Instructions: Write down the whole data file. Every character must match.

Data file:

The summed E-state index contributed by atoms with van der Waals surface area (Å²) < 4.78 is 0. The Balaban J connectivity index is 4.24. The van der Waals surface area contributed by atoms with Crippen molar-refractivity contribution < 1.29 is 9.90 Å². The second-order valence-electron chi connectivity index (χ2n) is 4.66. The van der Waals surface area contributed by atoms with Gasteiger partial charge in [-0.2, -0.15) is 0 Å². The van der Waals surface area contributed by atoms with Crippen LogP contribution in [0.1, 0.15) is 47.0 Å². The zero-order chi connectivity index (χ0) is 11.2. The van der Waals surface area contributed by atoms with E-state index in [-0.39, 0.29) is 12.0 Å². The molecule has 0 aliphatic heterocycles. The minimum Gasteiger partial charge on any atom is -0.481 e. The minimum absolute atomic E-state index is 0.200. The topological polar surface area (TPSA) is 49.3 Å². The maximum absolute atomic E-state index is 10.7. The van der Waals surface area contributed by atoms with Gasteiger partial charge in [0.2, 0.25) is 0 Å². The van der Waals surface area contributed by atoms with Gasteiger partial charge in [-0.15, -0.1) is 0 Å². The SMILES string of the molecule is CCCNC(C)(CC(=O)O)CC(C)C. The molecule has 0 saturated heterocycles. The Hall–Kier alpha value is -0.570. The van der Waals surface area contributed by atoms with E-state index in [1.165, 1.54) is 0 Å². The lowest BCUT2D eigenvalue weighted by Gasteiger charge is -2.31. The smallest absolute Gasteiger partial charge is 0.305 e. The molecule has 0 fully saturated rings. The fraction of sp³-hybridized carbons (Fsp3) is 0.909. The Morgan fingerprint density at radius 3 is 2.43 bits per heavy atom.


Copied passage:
The summed E-state index contributed by atoms with van der Waals surface area (Å²) < 4.78 is 0. The Balaban J connectivity index is 4.24. The van der Waals surface area contributed by atoms with Crippen molar-refractivity contribution < 1.29 is 9.90 Å². The second-order valence-electron chi connectivity index (χ2n) is 4.66. The van der Waals surface area contributed by atoms with Gasteiger partial charge in [-0.2, -0.15) is 0 Å². The van der Waals surface area contributed by atoms with Crippen LogP contribution in [0.1, 0.15) is 47.0 Å². The zero-order chi connectivity index (χ0) is 11.2. The van der Waals surface area contributed by atoms with E-state index in [-0.39, 0.29) is 12.0 Å². The molecule has 0 aliphatic heterocycles. The minimum Gasteiger partial charge on any atom is -0.481 e. The minimum absolute atomic E-state index is 0.200. The topological polar surface area (TPSA) is 49.3 Å². The maximum absolute atomic E-state index is 10.7. The van der Waals surface area contributed by atoms with Gasteiger partial charge in [0.2, 0.25) is 0 Å². The van der Waals surface area contributed by atoms with Gasteiger partial charge in [-0.15, -0.1) is 0 Å². The SMILES string of the molecule is CCCNC(C)(CC(=O)O)CC(C)C. The molecule has 0 saturated heterocycles. The Hall–Kier alpha value is -0.570. The van der Waals surface area contributed by atoms with E-state index in [1.165, 1.54) is 0 Å². The lowest BCUT2D eigenvalue weighted by Gasteiger charge is -2.31. The smallest absolute Gasteiger partial charge is 0.305 e. The molecule has 0 fully saturated rings. The fraction of sp³-hybridized carbons (Fsp3) is 0.909. The Morgan fingerprint density at radius 3 is 2.43 bits per heavy atom.